Android partners would be smart to stick with Android for the sort term, but then all dump Android together for either Microsoft or HP's Web OS (assuming HP can be talked into that).



    Quote:
    Originally Posted by droideggs View Post


    Forgive me if I'm wrong, but how is the 12.5 billion acquisition a bad deal?



    Lets consider past patent deals.



    Novell patents

    # of patents: 882

    cost of patents: $450,000,000



    450,000,000 ÷ 882 = $510,204.08 per patent





    Motorola patents

    # of patents: 24,500 (17k patents, 7k pending)

    cost of patents: $12,500,000,000



    12,500,000,000 ÷ 24,500 = $510,204.08 per patent





    Nortel patents

    # of patents: 6,000

    cost of patents: $4,500,000,000



    4,500,000,000 ÷ 6,000 = $750,000



    Also bear in mind that Google gets sole ownership of Motorola patents, whereas the Nortel deal was done through a consortium of Apple, Microsoft, RIM, and others.



    Add to that Google now just gained access to millions of peoples' homes by acquiring Motorola's existing Set Top Box business.



    Did this shake the tech industry to the core? HECK YES



    I'll bet you money that Apple will be acquiring a company for its patents or even more soon.



  • Reply 79 of 116
    tbelltbell Posts: 3,146member
    Apple's business model is to sell hardware by making that hardware unique and highly consumer friendly. By licensing its technology to knock off providers, it undermines the value of its products. Apple has never been afraid to take on the big boys like Microsoft in Court. Yet, historically Apple really isn't sue happy outside of Android.



    I honestly think Apple could care less about Microsoft because it thinks it can compete fairly with it, and Microsoft is not blatantly knocking Apple off. Apple has a real chip on its shoulders for Android though. Probably because Apple feels like Google's CEO while sitting on Apple's board played underhandedly. Further, Google made little effort to come up with its own OS. It took the Java code, and used Apple GUI as a guide to patch on Java.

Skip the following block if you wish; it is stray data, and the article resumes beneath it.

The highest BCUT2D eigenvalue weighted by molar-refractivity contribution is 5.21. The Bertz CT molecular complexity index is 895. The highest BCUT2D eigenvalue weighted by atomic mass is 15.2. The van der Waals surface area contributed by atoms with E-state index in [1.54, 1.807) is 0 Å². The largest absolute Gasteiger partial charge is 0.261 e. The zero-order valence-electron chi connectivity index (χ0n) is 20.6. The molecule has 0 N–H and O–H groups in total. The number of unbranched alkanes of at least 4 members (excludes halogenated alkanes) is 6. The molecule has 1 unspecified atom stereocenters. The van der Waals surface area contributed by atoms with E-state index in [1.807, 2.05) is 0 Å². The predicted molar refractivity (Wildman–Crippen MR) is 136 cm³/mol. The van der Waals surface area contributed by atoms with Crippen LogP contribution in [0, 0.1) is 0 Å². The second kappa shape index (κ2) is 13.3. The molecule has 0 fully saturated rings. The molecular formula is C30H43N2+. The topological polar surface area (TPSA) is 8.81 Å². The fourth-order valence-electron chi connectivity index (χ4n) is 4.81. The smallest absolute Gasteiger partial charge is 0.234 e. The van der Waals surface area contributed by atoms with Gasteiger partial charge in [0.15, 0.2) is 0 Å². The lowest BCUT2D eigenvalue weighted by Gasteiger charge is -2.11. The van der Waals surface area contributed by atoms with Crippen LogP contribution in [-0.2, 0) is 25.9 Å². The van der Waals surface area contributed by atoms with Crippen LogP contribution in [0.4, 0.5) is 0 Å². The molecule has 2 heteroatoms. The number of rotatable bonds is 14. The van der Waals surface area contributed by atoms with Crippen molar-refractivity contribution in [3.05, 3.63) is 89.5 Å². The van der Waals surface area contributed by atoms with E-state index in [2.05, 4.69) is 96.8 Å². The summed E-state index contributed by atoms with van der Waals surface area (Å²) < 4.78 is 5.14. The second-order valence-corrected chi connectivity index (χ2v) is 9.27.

Quote:
    Originally Posted by jukes View Post


    It's more likely that they're not complaining because they either have cross-licensing agreements in place, or know that both of those companies have patent portfolios that make suing them corporate suicide (perhaps murder-suicide). Apple is perfectly happy tsue any infringers that can't defend themselves adequately, as opposed to most of the industry that licenses to anyone for the right price.



  • Reply 80 of 116
    jragostajragosta Posts: 10,473member
    Quote:
    Originally Posted by island hermit View Post


    Google didn't pay $12.5 billion... they actually paid $9.3 billion once you subtract Motorola's net cash = $3.2 billion.



    Can you point to a section in the purchase agreement that says that Google gets to keep the cash? Oh, wait. You haven't seen the purchase agreement.



    Typically, in an asset purchase acquisition like this, the selling company keeps the cash. Only in a stock purchase would the purchasing company normally get the cash.



    Quote:
    Originally Posted by TBell View Post


    You assume all patents are equally worthwhile and valuable. Many of Motorola's patents are a part of a standard's body. Meaning they have to be licensed under FRAND terms. Those aren't as valuable as a patent that isn't part of a standard's body.



    Not to mention that many of the Motorola patents are close to expiration.